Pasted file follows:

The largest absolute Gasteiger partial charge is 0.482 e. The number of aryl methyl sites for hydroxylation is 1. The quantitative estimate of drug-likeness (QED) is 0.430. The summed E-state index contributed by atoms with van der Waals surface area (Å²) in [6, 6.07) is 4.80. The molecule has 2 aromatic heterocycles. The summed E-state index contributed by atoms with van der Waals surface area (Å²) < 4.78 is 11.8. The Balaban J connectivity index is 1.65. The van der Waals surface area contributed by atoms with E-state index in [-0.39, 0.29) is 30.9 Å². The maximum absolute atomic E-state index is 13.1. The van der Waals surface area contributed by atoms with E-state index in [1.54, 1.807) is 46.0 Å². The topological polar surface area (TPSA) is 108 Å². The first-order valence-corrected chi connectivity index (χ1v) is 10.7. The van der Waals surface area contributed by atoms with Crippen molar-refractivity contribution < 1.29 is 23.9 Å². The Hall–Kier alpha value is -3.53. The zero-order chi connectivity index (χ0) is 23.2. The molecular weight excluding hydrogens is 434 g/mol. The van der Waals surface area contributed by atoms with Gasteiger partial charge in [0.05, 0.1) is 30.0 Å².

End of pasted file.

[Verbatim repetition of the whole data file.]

The largest absolute Gasteiger partial charge is 0.482 e. The number of aryl methyl sites for hydroxylation is 1. The quantitative estimate of drug-likeness (QED) is 0.430. The summed E-state index contributed by atoms with van der Waals surface area (Å²) in [6, 6.07) is 4.80. The molecule has 2 aromatic heterocycles. The summed E-state index contributed by atoms with van der Waals surface area (Å²) < 4.78 is 11.8. The Balaban J connectivity index is 1.65. The van der Waals surface area contributed by atoms with E-state index in [-0.39, 0.29) is 30.9 Å². The maximum absolute atomic E-state index is 13.1. The van der Waals surface area contributed by atoms with E-state index in [1.54, 1.807) is 46.0 Å². The topological polar surface area (TPSA) is 108 Å². The first-order valence-corrected chi connectivity index (χ1v) is 10.7. The van der Waals surface area contributed by atoms with Crippen molar-refractivity contribution < 1.29 is 23.9 Å². The Hall–Kier alpha value is -3.53. The zero-order chi connectivity index (χ0) is 23.2. The molecular weight excluding hydrogens is 434 g/mol. The van der Waals surface area contributed by atoms with Gasteiger partial charge in [0.05, 0.1) is 30.0 Å².